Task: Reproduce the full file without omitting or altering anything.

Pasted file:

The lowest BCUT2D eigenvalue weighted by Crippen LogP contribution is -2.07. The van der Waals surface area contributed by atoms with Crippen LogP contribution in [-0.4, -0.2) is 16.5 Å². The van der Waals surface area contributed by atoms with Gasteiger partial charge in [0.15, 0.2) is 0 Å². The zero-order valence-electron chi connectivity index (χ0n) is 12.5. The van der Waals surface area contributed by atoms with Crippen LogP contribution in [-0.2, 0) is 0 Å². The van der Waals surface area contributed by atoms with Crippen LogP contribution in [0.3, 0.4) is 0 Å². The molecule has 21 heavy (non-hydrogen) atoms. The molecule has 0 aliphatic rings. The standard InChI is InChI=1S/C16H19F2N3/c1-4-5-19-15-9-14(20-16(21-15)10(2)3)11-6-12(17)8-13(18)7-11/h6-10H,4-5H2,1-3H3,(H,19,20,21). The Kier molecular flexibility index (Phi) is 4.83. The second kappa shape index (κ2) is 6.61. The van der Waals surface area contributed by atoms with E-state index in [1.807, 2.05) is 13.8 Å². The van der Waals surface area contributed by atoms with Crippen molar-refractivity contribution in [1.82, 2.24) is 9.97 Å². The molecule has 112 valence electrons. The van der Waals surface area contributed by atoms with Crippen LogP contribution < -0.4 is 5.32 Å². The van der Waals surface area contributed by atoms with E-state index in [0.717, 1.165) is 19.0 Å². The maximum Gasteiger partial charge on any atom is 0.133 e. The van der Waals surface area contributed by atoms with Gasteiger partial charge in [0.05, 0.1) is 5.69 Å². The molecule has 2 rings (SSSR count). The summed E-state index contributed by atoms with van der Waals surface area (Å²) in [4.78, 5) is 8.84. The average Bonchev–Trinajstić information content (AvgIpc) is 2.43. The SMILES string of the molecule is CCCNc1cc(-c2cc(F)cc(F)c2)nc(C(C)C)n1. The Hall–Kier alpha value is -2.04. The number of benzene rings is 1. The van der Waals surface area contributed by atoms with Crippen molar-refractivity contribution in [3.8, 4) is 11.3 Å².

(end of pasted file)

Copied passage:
The lowest BCUT2D eigenvalue weighted by Crippen LogP contribution is -2.07. The van der Waals surface area contributed by atoms with Crippen LogP contribution in [-0.4, -0.2) is 16.5 Å². The van der Waals surface area contributed by atoms with Gasteiger partial charge in [0.15, 0.2) is 0 Å². The zero-order valence-electron chi connectivity index (χ0n) is 12.5. The van der Waals surface area contributed by atoms with Crippen LogP contribution in [-0.2, 0) is 0 Å². The van der Waals surface area contributed by atoms with Crippen LogP contribution in [0.3, 0.4) is 0 Å². The molecule has 21 heavy (non-hydrogen) atoms. The molecule has 0 aliphatic rings. The standard InChI is InChI=1S/C16H19F2N3/c1-4-5-19-15-9-14(20-16(21-15)10(2)3)11-6-12(17)8-13(18)7-11/h6-10H,4-5H2,1-3H3,(H,19,20,21). The Kier molecular flexibility index (Phi) is 4.83. The second kappa shape index (κ2) is 6.61. The van der Waals surface area contributed by atoms with E-state index in [1.807, 2.05) is 13.8 Å². The van der Waals surface area contributed by atoms with Crippen molar-refractivity contribution in [1.82, 2.24) is 9.97 Å². The molecule has 112 valence electrons. The van der Waals surface area contributed by atoms with Crippen LogP contribution < -0.4 is 5.32 Å². The van der Waals surface area contributed by atoms with E-state index in [0.717, 1.165) is 19.0 Å². The maximum Gasteiger partial charge on any atom is 0.133 e. The van der Waals surface area contributed by atoms with Gasteiger partial charge in [0.05, 0.1) is 5.69 Å². The molecule has 2 rings (SSSR count). The summed E-state index contributed by atoms with van der Waals surface area (Å²) in [4.78, 5) is 8.84. The average Bonchev–Trinajstić information content (AvgIpc) is 2.43. The SMILES string of the molecule is CCCNc1cc(-c2cc(F)cc(F)c2)nc(C(C)C)n1. The Hall–Kier alpha value is -2.04. The number of benzene rings is 1. The van der Waals surface area contributed by atoms with Crippen molar-refractivity contribution in [3.8, 4) is 11.3 Å².